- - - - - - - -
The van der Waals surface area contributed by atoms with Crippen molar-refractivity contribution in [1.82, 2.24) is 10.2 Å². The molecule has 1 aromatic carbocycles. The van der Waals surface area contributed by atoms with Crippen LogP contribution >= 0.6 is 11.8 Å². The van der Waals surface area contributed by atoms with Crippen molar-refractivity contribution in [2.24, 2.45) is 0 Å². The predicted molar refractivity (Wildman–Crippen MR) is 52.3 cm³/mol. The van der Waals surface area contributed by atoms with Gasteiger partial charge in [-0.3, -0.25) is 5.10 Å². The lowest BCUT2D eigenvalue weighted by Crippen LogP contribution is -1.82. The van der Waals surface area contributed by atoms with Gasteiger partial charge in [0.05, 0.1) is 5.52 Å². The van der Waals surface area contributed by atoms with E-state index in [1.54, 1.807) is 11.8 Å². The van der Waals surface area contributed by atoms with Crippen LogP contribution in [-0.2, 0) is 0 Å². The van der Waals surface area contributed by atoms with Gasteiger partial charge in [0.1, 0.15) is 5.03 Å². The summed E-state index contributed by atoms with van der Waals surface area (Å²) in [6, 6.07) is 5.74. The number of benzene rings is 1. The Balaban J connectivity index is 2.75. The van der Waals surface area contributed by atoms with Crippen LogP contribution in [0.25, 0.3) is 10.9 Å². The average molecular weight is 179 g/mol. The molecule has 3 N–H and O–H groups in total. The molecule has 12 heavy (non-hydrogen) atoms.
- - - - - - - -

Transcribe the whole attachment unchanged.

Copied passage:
The van der Waals surface area contributed by atoms with Crippen molar-refractivity contribution in [1.82, 2.24) is 10.2 Å². The molecule has 1 aromatic carbocycles. The van der Waals surface area contributed by atoms with Crippen LogP contribution >= 0.6 is 11.8 Å². The van der Waals surface area contributed by atoms with Crippen molar-refractivity contribution in [2.24, 2.45) is 0 Å². The predicted molar refractivity (Wildman–Crippen MR) is 52.3 cm³/mol. The van der Waals surface area contributed by atoms with Gasteiger partial charge in [-0.3, -0.25) is 5.10 Å². The lowest BCUT2D eigenvalue weighted by Crippen LogP contribution is -1.82. The van der Waals surface area contributed by atoms with Gasteiger partial charge in [0.05, 0.1) is 5.52 Å². The van der Waals surface area contributed by atoms with E-state index in [1.54, 1.807) is 11.8 Å². The van der Waals surface area contributed by atoms with Crippen LogP contribution in [-0.2, 0) is 0 Å². The van der Waals surface area contributed by atoms with Gasteiger partial charge in [0.1, 0.15) is 5.03 Å². The summed E-state index contributed by atoms with van der Waals surface area (Å²) in [6, 6.07) is 5.74. The number of benzene rings is 1. The Balaban J connectivity index is 2.75. The van der Waals surface area contributed by atoms with Crippen LogP contribution in [0.25, 0.3) is 10.9 Å². The average molecular weight is 179 g/mol. The molecule has 3 N–H and O–H groups in total. The molecule has 12 heavy (non-hydrogen) atoms.